By Michelle Graff
A rendering of the exterior of the Nirav Modi boutique in the Wynn Las Vegas, which is now closed along with the wanted diamantaire’s other U.S. stores. Modi has reportedly been located in the United Kingdom and Indian authorities are seeking to bring him home.
New York—Nirav Modi, the Indian jeweler wanted for allegedly cheating a state-run bank out of nearly $2 billion, has been located and Indian authorities are seeking his extradition, The New York Times reports.

The Times published a story Monday quoting a spokesman for India’s Central Bureau of Investigation as saying that Interpol told the CBI that Modi is in the U.K. The bureau is “moving for his extradition,” the spokesman said.

Interpol, the international police organization, has a red notice out on Modi, which is the alert used to signify that an individual needs to be located and arrested pending extradition.

Neither the CBI nor Interpol responded to National Jeweler’s request for an update by press time.

Born into a family of diamond merchants in Antwerp, Modi ventured out on his own, dealing in loose diamonds before expanding into manufacturing jewelry and then launching his own brand.

Eventually, he began opening upscale boutiques around the world stocked with dazzling pieces from his eponymous line, including on Madison Avenue in New York, the Ala Moana Center in Honolulu and the Wynn hotel in Las Vegas.

Modi’s designs also received plenty of red-carpet play. In what was perhaps his brand’s last splashy Hollywood appearance, “The Handmaid’s Tale” star Yvonne Strahovski donned Nirav Modi diamond earrings and ring at the SAG Awards on Jan. 21.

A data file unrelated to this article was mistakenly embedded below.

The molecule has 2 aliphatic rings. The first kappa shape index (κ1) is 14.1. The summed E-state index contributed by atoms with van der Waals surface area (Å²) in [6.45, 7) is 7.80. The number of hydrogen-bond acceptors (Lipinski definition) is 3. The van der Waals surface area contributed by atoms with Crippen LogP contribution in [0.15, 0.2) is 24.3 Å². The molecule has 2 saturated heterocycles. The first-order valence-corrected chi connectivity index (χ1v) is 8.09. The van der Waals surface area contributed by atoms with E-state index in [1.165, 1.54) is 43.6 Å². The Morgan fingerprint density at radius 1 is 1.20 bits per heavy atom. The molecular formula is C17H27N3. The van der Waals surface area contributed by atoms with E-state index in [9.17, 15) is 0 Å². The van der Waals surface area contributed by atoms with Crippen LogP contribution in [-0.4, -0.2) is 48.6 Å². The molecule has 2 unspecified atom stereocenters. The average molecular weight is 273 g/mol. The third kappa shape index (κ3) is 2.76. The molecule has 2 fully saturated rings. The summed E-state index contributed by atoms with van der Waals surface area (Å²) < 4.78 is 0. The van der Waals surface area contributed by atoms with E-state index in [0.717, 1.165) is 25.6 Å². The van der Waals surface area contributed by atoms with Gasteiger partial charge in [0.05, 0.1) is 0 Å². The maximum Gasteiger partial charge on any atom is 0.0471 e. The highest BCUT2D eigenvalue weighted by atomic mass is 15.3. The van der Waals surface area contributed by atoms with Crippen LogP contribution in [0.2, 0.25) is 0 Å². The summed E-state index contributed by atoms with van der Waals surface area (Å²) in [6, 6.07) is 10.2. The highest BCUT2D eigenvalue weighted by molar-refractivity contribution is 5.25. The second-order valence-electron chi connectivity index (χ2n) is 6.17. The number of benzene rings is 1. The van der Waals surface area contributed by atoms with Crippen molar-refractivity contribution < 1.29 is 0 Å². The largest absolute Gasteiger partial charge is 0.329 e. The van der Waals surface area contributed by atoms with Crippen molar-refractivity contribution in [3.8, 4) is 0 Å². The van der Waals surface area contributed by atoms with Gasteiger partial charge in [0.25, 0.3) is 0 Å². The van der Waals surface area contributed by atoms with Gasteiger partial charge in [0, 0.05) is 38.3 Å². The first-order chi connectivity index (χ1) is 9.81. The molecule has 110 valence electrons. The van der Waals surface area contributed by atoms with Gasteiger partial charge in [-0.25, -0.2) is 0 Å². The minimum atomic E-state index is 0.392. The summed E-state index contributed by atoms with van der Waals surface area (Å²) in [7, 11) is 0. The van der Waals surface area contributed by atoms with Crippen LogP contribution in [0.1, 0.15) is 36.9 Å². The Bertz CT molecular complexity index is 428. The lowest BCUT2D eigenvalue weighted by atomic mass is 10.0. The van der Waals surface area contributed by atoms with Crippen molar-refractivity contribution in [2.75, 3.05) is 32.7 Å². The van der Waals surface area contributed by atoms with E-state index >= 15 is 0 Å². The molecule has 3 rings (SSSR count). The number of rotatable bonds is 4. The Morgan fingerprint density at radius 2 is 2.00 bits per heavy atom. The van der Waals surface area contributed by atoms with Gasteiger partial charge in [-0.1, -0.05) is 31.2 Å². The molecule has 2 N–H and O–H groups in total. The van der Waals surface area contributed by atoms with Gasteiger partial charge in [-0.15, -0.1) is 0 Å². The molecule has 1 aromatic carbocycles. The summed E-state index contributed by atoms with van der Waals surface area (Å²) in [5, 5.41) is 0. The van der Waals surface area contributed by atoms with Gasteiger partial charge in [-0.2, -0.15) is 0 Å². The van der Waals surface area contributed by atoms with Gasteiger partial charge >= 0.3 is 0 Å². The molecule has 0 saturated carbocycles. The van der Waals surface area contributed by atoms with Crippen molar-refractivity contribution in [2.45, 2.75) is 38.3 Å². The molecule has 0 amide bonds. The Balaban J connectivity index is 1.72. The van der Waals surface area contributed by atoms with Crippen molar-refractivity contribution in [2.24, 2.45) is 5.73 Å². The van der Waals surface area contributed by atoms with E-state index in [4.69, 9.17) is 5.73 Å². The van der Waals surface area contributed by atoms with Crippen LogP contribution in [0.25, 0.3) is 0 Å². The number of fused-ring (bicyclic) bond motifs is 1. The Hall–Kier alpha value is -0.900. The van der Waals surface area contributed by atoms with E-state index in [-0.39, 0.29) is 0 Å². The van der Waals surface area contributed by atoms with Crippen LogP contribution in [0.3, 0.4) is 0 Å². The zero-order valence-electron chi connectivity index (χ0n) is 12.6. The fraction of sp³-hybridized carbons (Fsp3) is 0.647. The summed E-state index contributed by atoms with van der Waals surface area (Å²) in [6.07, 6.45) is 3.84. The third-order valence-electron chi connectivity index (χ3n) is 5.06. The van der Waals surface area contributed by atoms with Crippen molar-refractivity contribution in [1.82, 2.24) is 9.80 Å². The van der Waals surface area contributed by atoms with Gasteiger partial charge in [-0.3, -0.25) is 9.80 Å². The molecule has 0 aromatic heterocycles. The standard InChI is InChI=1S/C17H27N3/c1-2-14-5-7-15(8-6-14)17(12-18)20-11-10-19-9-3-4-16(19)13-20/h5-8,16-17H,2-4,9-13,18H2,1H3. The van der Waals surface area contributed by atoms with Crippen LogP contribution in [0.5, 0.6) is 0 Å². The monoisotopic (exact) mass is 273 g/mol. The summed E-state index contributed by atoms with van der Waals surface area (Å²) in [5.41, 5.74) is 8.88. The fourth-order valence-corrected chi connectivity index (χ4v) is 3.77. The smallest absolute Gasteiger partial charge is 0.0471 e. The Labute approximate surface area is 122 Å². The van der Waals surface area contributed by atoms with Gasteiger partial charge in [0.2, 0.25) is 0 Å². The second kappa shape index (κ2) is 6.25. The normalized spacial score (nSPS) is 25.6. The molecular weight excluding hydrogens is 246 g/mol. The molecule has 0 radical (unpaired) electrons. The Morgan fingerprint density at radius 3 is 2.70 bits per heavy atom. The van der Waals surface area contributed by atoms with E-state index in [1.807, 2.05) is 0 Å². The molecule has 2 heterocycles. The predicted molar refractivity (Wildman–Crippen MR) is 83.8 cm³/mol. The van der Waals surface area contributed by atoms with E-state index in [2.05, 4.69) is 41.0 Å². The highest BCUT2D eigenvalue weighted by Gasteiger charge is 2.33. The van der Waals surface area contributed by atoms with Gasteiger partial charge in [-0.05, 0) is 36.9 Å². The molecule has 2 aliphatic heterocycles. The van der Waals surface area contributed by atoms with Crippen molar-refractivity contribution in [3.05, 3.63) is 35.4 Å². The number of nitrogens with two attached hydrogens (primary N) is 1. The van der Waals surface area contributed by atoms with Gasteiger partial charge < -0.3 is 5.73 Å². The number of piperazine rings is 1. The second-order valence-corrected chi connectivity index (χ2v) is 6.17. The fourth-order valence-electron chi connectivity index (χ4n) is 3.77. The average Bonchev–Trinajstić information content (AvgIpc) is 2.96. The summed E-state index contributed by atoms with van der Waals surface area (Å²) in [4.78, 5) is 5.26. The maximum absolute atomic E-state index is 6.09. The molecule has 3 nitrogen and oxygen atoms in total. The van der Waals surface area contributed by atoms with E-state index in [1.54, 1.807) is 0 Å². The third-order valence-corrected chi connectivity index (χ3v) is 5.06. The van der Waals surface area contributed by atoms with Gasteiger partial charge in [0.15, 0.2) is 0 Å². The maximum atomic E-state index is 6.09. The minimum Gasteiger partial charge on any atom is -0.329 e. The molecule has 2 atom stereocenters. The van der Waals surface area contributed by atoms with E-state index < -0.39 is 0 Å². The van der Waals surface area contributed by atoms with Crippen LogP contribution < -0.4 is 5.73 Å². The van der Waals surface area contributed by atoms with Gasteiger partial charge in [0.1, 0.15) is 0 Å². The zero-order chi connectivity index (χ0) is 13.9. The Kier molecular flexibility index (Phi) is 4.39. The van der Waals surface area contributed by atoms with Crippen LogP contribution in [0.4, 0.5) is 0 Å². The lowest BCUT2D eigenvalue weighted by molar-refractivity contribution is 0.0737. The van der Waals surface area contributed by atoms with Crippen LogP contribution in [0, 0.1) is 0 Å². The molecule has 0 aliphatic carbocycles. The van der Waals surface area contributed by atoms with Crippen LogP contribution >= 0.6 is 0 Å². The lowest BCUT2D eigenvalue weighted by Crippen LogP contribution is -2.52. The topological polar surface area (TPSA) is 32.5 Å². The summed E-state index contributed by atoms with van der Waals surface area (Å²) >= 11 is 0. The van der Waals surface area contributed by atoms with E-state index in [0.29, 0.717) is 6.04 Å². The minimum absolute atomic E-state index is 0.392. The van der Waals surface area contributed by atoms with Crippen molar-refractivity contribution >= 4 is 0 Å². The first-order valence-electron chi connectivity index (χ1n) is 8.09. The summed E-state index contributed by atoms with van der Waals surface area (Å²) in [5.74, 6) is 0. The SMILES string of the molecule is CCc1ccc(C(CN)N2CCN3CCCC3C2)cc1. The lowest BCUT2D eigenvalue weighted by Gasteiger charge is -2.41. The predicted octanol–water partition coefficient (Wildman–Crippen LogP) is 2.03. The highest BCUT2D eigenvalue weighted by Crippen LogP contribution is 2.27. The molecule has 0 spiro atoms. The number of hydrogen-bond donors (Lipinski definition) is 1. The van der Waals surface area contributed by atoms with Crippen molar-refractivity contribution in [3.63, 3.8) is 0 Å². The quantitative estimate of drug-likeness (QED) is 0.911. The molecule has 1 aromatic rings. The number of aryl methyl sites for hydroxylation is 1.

About a week after that red carpet turn, the 47-year-old diamantaire’s empire began to unravel.

On Jan. 29, the CBI registered a case against Modi, his brother Neeshal and his uncle, Gitanjali Gems Managing Director Mehul Choksi, accusing them of colluding with employees of Punjab National Bank to swindle the second-largest state-owned financial institution out of about $1.8 billion.

Both Nirav Modi and Choksi have denied any wrongdoing through their attorneys.

Since the case came to light in January, the CBI has been on the hunt for both Modi and Choksi, with reports placing the former everywhere from Hong Kong to St. Kitts to New York to London.
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The Times story detailed the frustration in India over fraudulent loans doled out by state-run banks and the government’s inability to bring wrongdoers accused of stealing billions to justice while indigent farmers commit suicide over their inability to pay back just a few hundred dollars.

Along with Modi, there’s Winsome Diamonds’ Jatin Mehta, whom the CBI reportedly charged with bank fraud in June but who remains out of reach on the island of St. Kitts. The Times also cited the case of Vijay Mallya, aka The King of Good Times, a former member of parliament and airline and liquor magnate who fled to Britain after allegedly cheating Indian banks out of more than $1 billion.

In the diamond industry, the alleged fraud perpetrated on Punjab National Bank put further strain on an industry already struggling with financing and forced four U.S.-based companies to file for bankruptcy: A. Jaffe—which has since been sold—Firestar Diamond, Fantasy Inc. and, most recently, Samuels Jewelers, the 120-store jewelry chain owned by Choksi that filed for Chapter 11 earlier this month.

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